Flight Lieutenant Julius Stafford Baker

Julius Stafford-Baker RAF

Story kindly supplied by Julius Stafford-Baker (Son) Unedited.

“My Father story went roughly as follows: Immediately after the bang he was told that it was almost certainly a drifting mine, which thanks to your wonderful web-site I now know is wrong, but also that quite definitely they would loose their place in the unloading queue at Algiers Docks.

He was a F/Lt in the RAF Intelligence Service with some sort of connection to a party On board of ground crew of 500 (County of Kent) Sqn RAF, but was very urgent to rejoin the aircrew party of 500 who had flown in already via Gibraltar in their Coastal Command Hudson a/c.

Wether his next action was on the ‘Abandon Ship’ command or, as I rather think , earlier on his own initiative (and knowing the man you would believe so), he decided to swim ashore. He was an extremely strong swimmer, and as a child could swim before he could walk. So filled kit kitbag with his kit including his paints, and made it sort of waterproof, and proceeded to swim.

He said the water was warm, but the beach proved very much further than it had looked from the ship. In due course his flotation aid kit bag sank, and he invaded North Africa as part of operation Torch in his underpants. Met by an American Infantryman he had a lot of explaining to do, but within a day or SO he was reunited with 500 Sqn crews at Blida aerodrome south of Algiers.

Blida was soon much involved with Special Duties work and had several units flying for various aspects of that work.

In addition to his usual duties he was also a War Artist for the RAF, and one other story may entertain: Wandering in Algiers Docks looking for a a subject he saw a ship partly on fire. There were lorries around being loaded by hand with material from other holds of the ship. One was an RAF ‘Queen Mary’ long trailer/tractor unit loaded with bombs. He was accosted by an MP asking could he drive. Dad said yes – as he could indeed drive a car. and was told to get in the Bedford tractor unit and drive it away anywhere for safety. Dad demurred a little, but was persuaded by the MPs revolver, never having driven such a vehicle before!

It was of course an ammunition ship, suspected of being sabotaged.”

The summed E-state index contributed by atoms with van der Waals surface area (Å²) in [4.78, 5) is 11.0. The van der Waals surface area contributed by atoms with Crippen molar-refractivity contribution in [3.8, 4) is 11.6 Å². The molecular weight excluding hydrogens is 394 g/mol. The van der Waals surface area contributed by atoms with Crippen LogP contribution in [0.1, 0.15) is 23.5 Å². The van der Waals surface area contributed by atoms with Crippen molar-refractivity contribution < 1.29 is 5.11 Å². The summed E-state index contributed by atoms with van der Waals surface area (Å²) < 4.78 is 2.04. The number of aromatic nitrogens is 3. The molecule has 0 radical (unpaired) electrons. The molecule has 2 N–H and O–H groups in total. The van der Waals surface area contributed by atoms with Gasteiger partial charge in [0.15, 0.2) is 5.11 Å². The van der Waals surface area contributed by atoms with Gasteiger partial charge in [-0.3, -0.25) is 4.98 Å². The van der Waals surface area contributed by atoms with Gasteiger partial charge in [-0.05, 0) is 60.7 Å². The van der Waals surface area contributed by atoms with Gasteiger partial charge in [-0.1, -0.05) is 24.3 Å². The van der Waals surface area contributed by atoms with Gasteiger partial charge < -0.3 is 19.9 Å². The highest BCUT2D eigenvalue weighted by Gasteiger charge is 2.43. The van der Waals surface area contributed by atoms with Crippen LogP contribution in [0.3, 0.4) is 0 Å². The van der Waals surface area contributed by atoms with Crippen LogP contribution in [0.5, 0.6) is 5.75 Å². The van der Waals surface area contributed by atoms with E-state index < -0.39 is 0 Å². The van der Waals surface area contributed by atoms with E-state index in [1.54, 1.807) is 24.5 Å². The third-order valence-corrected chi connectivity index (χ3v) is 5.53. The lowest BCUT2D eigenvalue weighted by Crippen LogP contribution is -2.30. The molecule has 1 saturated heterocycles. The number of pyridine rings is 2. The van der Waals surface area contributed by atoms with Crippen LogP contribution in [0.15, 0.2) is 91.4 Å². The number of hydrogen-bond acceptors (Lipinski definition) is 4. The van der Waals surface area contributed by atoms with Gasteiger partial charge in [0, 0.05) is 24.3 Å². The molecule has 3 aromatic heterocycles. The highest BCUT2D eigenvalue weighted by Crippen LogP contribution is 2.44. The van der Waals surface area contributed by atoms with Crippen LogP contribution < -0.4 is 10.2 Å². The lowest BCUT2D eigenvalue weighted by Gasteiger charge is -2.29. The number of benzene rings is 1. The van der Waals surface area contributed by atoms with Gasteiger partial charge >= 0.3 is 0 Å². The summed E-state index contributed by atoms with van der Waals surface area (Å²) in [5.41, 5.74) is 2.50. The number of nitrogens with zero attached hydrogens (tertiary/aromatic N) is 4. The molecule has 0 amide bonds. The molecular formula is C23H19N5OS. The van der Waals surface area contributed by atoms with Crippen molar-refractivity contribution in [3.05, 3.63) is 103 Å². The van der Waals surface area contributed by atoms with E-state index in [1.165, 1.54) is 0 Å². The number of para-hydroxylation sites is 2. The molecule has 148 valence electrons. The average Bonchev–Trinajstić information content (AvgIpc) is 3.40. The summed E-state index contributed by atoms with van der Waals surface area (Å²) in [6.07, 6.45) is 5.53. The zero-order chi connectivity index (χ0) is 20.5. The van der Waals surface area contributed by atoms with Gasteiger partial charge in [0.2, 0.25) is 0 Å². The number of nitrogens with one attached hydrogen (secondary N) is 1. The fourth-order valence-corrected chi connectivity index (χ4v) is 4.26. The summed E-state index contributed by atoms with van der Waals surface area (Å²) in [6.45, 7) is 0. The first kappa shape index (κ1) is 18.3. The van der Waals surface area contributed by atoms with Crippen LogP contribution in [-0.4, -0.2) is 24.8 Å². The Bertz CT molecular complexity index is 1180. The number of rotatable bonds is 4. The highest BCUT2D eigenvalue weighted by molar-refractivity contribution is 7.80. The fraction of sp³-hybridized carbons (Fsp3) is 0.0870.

Biography from the British Museum

BiographyPainter,draughtsman and printmaker.
Born 1904 in Leigh-on-Sea, Essex, eldest son of the illustrator, Julius Stafford-Baker (1869-1961), who created the first newspaper strip cartoon in 1889: Tiger Tim for the comic The Rainbow, which Julius took over from his father, meanwhile teaching himself to paint. He joined the Royal Flying Corps in 1918, beginning a life-long fascination with the Royal Air Force. During WWII he was a squadron leader and became an intelligence officer in North Africa and N.W Europe, 1942-44 and later served as an artist with the RAF Public Relations Directorate. The War Artists’ Advisory Committee acquired many of his pictures of planes which are now in several public collections, including the Imperial War Museum. He continued as an illustrator after the war and exhibited at the Royal Academy. He compiled, together with Colin Bell, ‘Graphic Art’, a catalogue of his father’s wood engravings, published by Bell and Baker Press. He died in 1988.
A retrospective exhibition of his work, together with that of his brother, Philip Stafford-Baker (1908-55), was held at Sally Hunter Fine Art in 1989.

The First Lancaster Bomber Aircraft to Land in North Africa from England after Bombing the German Base at Friedrichshafen, 1943: This inaugurated a 'shuttle-bombing service'
The First Lancaster Bomber Aircraft to Land in North Africa from England after Bombing the German Base at Friedrichshafen, 1943: This inaugurated a 'shuttle-bombing service' © IWM (Art.IWM ART LD 3322)
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